One-time test pilot Neil Armstrong stood next to an X-15, an experimental rocket-powered aircraft. NASA/File
Astronaut Virgil I. Grissom climbs into 'Liberty Bell 7' spacecraft the morning of July 21, 1961. Backup Astronaut John Glenn assists in the operation. The Mercury-Redstone 4 (MR-4) successfully launched the Liberty Bell 7 at 7:20 am EST on July 21, 1961. MR-4 was the second in a series of successful US manned suborbital flights. NASA/File
Apollo 8 becomes the first manned spacecraft to orbit the moon in 1968. NASA/AP/File
On Feb. 7, 1984, Bruce McCandless performs man’s first untethered spacewalk from the Challenger space shuttle. NASA/AP/File
The Challenger crewmember remains are being transferred from 7 hearse vehicles to a MAC C-141 transport plane at the Kennedy Space Center's Shuttle Landing Facility for transport to Dover Air Force Base, Delaware. NASA/File
Astronaut Rick Linnehan works on the International Space Station during a spacewalk. NASA/File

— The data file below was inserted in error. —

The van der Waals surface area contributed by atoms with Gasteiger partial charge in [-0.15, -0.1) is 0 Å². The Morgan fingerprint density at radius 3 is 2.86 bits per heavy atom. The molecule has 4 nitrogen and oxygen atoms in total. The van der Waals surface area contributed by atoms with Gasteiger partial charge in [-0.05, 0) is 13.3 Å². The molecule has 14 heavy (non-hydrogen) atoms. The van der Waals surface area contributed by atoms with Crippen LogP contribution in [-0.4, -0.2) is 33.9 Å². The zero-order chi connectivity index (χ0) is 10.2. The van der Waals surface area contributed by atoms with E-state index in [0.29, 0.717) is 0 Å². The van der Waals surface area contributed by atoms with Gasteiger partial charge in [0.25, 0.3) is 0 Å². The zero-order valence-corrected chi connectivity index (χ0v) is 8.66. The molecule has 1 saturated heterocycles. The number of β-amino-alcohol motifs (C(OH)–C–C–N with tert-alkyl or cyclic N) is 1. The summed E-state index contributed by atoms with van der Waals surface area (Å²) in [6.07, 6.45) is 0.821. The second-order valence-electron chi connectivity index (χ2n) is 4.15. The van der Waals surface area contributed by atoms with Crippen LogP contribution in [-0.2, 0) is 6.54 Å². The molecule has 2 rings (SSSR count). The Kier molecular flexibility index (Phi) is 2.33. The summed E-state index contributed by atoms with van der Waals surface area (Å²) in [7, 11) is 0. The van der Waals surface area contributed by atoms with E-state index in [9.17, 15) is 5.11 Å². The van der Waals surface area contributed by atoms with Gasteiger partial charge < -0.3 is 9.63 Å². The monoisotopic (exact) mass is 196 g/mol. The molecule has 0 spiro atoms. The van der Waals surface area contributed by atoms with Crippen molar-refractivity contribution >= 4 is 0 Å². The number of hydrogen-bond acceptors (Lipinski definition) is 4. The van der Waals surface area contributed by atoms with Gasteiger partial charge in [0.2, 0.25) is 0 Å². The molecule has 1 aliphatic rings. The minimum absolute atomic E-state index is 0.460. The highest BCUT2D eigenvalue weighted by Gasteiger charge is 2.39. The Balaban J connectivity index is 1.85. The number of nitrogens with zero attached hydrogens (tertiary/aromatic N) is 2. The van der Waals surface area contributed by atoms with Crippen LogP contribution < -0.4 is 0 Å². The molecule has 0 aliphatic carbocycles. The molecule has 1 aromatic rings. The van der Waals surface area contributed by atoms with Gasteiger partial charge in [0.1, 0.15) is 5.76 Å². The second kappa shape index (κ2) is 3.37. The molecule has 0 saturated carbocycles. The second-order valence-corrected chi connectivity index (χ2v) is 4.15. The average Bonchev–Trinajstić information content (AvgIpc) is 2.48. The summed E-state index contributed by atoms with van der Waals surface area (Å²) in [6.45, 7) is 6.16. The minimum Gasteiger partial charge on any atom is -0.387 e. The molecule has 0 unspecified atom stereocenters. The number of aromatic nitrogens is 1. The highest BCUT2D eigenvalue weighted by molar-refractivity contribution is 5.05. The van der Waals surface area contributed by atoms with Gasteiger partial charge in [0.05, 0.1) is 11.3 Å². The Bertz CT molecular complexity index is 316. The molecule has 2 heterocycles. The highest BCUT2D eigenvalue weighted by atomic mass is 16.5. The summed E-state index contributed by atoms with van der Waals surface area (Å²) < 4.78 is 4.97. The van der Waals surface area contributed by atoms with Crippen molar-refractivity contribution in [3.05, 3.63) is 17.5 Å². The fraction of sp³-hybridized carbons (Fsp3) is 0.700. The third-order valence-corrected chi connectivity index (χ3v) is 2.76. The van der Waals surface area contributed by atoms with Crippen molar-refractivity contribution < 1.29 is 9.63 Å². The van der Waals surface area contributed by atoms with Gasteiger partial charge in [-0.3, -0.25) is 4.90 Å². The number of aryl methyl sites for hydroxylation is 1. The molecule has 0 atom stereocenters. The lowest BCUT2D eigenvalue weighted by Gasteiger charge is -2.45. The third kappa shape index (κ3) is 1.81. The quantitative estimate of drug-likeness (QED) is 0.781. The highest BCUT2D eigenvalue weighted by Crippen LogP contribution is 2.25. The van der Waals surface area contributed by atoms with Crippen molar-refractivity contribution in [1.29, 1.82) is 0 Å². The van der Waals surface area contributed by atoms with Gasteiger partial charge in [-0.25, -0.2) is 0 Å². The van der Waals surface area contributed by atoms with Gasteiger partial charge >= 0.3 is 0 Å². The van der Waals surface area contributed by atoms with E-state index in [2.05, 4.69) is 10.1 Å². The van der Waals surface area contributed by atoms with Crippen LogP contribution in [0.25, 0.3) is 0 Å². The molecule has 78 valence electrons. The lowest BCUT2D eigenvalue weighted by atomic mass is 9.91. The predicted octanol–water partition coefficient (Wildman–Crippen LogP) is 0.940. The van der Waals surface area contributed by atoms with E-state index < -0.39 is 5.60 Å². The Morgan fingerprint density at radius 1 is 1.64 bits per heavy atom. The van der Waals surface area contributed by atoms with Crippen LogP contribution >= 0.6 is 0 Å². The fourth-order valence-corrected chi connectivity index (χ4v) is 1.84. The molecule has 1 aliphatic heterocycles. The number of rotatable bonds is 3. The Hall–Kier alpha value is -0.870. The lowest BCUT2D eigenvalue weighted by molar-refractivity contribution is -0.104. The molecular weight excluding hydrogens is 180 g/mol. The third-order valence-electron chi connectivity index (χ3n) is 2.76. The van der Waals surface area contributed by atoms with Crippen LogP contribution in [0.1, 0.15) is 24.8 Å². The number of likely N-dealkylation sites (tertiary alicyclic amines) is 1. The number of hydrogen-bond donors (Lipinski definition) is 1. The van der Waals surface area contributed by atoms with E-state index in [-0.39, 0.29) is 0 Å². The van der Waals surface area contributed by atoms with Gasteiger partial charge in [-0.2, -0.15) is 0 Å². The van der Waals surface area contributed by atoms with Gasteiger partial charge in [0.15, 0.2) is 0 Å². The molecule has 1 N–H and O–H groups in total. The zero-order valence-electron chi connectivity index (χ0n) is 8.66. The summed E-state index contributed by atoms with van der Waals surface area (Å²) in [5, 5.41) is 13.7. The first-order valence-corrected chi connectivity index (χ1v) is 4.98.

A portion of the International Space Station photographed by a space walking astronaut during the STS-128 mission on Sept. 3, 2009. NASA/AP/File
Mission control workers at the Johnson Space Center in Houston monitor all human spaceflight for the US, including shuttle missions and activities aboard the space station. Melanie Stetson Freeman/Staff
Photographers take pictures of the space shuttle Endeavour, scheduled for its last launch on April 29, at the Kennedy Space Center in Florida. It will ferry six crew members to the International Space Station. Joe Skipper/Reuters
The last crew of space shuttle Endeavour, including mission commander Mark Kelly (front, waving), the husband of US Rep. Gabrielle Giffords, who was shot in Arizona in January. Ms. Giffords was expected to attend the launch. Terry Renna/AP
A private company unveils a drawing of a rocket it is building to lift cargo into space in the postshuttle era. SpaceX/Reuters
Seventy years ago, AP's Joe Rosenthal took the now iconic photo of US Marines raising the flag at Iwo Jima. The Christian Science Monitor reported why the tiny island played such a huge role in the war's Pacific theater.
ByJoseph C. Harsch, Staff writer
This article originally ran in The Christian Science Monitor on Feb. 23, 1945, on the same day when Associated Press photographer Joe Rosenthal took the now iconic photo of US Marines raising the nation's flag on the island of Iwo Jima in the Pacific Ocean. The Monitor's Joseph C. Harsch explained at the time why Iwo Jima played such an important role in the US campaign in the Pacific during World War II.